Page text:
McDiabetes: Top Docs Tell McDonald's To Stop Marketing Junk
One in three kids is at risk for developing type 2 diabetes as a result of diets high in McDonald's-style junk food.
McDonald's should heed a call from some of the nation's leading health professionals and stop marketing junk food to kids.
It certainly has good reason to do so. One in three children is at risk for developing type 2 diabetes at some point in their lives as a result of diets high in McDonald's-style junk food. This generation may be the first in U.S. history to live shorter lives than their parents.
That's why more than 1,750 health institutions and professionals from all 50 states published full-page newspaper ads across the country in May calling on McDonald's CEO Jim Skinner to stop targeting kids with its advertising and promotions.
The ads featured an open letter signed by renowned experts like the noted pediatrician, author, and Harvard Medical School professor Dr. T. Berry Brazelton; editor in chief of The American Journal of Cardiology Dr. William C. Roberts; and Dr. Donald Zeigler, a visiting assistant professor of community and social medicine in the Department of Preventive Medicine at Rush University Medical Center. Leading health institutions, including the Chicago Hispanic Health Coalition and Oregon Academy of Family Physicians, signed too.
There were also luminaries like the Hollywood-immortalized doctor and clown, Patch Adams, as well as Oprah regular Dr. Andrew Weil. My organization, Corporate Accountability International, led the initiative to publish the ads shortly before the fast food giant's annual meeting in May, and thanks to an outpouring of support from leading health professionals, we're still getting the ad published in newspapers.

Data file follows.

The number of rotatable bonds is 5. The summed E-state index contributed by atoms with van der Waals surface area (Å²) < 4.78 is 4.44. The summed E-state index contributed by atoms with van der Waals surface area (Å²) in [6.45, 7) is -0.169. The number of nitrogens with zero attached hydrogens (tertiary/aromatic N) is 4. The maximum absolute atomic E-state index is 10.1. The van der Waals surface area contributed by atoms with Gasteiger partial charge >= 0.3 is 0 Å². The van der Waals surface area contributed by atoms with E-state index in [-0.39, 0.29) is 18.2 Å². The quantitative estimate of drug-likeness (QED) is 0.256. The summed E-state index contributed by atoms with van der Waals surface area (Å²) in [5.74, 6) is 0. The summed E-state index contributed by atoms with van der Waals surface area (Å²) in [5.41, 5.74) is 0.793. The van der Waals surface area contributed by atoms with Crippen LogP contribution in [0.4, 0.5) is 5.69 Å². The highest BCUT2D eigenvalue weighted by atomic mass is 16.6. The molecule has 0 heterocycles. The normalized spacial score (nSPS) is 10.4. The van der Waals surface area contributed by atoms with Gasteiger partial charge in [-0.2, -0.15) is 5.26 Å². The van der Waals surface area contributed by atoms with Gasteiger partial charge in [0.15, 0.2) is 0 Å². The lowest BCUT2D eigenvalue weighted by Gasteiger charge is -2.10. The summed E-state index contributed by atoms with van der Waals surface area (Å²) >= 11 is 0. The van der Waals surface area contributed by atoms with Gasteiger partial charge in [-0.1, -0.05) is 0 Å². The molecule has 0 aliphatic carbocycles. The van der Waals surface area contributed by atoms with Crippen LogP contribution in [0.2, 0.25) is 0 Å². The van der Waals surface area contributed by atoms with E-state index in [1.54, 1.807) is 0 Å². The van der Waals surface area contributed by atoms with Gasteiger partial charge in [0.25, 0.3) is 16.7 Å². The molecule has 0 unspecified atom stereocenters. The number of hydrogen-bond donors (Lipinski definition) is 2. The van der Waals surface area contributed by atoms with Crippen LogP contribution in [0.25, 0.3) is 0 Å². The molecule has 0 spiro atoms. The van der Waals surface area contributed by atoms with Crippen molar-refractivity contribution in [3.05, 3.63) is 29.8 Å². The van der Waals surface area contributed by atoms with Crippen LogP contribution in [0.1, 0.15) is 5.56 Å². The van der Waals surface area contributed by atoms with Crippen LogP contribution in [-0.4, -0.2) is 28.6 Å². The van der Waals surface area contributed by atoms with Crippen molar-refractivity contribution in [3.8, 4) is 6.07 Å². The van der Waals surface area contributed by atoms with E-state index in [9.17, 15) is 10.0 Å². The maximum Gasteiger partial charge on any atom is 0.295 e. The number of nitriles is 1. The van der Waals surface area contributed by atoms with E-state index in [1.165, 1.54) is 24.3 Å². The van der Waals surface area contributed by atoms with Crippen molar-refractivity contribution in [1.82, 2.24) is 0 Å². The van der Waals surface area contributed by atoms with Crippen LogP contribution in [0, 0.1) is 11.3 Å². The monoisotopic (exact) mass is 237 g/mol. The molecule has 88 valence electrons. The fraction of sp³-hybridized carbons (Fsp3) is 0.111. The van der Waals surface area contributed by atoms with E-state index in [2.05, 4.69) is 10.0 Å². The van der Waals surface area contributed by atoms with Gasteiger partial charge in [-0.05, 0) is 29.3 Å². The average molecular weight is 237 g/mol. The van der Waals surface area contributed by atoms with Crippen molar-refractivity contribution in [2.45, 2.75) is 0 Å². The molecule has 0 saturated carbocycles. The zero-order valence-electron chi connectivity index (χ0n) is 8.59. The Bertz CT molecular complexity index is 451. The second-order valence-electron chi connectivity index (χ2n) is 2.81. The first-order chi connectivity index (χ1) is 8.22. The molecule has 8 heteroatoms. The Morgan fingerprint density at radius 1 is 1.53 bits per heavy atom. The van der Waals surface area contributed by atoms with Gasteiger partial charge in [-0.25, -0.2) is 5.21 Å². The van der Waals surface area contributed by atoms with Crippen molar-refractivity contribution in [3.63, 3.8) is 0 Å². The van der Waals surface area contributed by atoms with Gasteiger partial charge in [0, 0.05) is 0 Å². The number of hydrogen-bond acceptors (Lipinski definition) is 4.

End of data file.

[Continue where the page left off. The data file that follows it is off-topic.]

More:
The letter's signatories summed up the crisis that McDonald's has helped create, noting that "today, our private practices, pediatric clinics, and emergency rooms are filled with children suffering from conditions related to the food they eat."
They pointed to the growing body of evidence, from organizations like the Institute of Medicine to the National Bureau of Economic Research, which shows that kids' health can significantly improve when companies stop urging them to eat unhealthy food.
McDonald's, like the rest of the fast food and junk food industry, often tries to get off the hook by blaming the alarming pediatric health crisis on a breakdown in parental responsibility. However, research doesn't back that argument up. A Yale-Rudd Center study found no authoritative data indicating such a breakdown has occurred. And a Johns Hopkins Bloomberg School of Public Health study concluded that adolescents exercise as much as they did two decades ago, when rates of obesity and other diet-related disease were significantly lower.
So what has changed?
The food children eat and the amount of marketing bombarding our youth. Every year McDonald's spends at least $400 million on marketing directed at U.S. kids. The comparatively under-resourced prevention and public education initiatives are at a significant disadvantage to compete with such marketing might.
Adding further impetus for McDonald's to retire Ronald McDonald and other kid-focused promotions were the Sisters of St. Francis of Philadelphia, who brought forward a shareholder resolution at the company's annual meeting. With support from 13 other institutional investors, the Sisters appealed to the corporation to assess its "health footprint."
After all, McDonald's fast food and its marketing are taking a real toll on the public's health, as the Sisters noted in their remarks. It's irresponsible for the corporation not to publicly assess this impact.
For more information, visit www.LetterToMcDonalds.org